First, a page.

Nagasaki (AsiaNews) - Japanese society "believes in an 'eye for an eye, tooth for a tooth', but its blind spot on the issue could harden its soul," said Mgr Joseph Mitsuaki Takami. The archbishop of Nagasaki spoke to AsiaNews about a recent decision by Japan's Justice minister to uphold three death sentences. "I cannot comment about the individual cases because the details are not known, but the battle against the death penalty must continue," he added.
The three death row inmates were executed today, almost two years from the last executions in July 2010. The prisoners, hanged in separate prisons, had all been convicted of multiple murders.
Justice Minister Toshio Ogawa noted that 80 per cent of the Japanese public supports capital punishment. Still, hangings have always proved to be controversial in the country.
The Catholic Church has always opposed the practice. "All Japanese bishops are for the abolition of the death penalty. There are no differences of opinion. Even if the person who is killed is a murderer, his death is another murder, by the state this time. Humanity must renew its sense of living together. We must all consider ourselves children of God again."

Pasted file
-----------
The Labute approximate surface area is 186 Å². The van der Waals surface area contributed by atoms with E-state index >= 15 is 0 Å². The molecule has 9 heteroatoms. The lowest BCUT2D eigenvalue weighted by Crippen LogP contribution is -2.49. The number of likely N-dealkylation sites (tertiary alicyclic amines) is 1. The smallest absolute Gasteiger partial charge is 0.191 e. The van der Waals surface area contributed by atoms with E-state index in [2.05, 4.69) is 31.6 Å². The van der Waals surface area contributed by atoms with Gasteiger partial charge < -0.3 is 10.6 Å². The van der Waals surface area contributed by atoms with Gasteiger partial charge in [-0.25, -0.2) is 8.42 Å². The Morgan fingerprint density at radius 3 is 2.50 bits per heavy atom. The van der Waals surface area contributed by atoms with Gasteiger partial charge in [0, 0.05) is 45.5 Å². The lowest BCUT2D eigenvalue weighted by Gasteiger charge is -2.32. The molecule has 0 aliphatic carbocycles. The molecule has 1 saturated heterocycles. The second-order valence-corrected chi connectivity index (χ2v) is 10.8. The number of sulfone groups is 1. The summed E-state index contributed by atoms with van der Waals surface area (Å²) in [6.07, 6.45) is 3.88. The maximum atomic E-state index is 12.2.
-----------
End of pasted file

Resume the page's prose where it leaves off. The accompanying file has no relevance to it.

"It is not only about philosophical or religious arguments," Mgr Takami said. "We must consider the fact that imposing the death penalty entails the most demanding decision a man can take. Japan's legal system is not perfect. Juridical errors are possible. Many have occurred in the past, and no one can come back from hanging."
The archbishop of Nagasaki has been fighting for years to see love blossom again in the life of the country. "I and the other members of the Bishops' Conference have published a book titled 'Looking at life'. In it, we call on Japan to rediscover the importance and the beauty of God's most important gift and stop mortifying man."
However, Mgr Tanaki agrees with the government on one account. "Until now, a majority of Japanese have been in favour of the death penalty. 'Eye for an eye, tooth for a tooth' is the prevailing mindset. However, in so doing society's blind spot on the issue could harden its soul. It is sad to say but this is how most Japanese think, especially victims' families who clamour for the death penalty. I can empathise with them but they are wrong."
Within the Bishops' Conference, some members are "engaged in a study and prayer session to encourage the government to abolish the death penalty. It will be a hard battle to fight but we cannot pull back."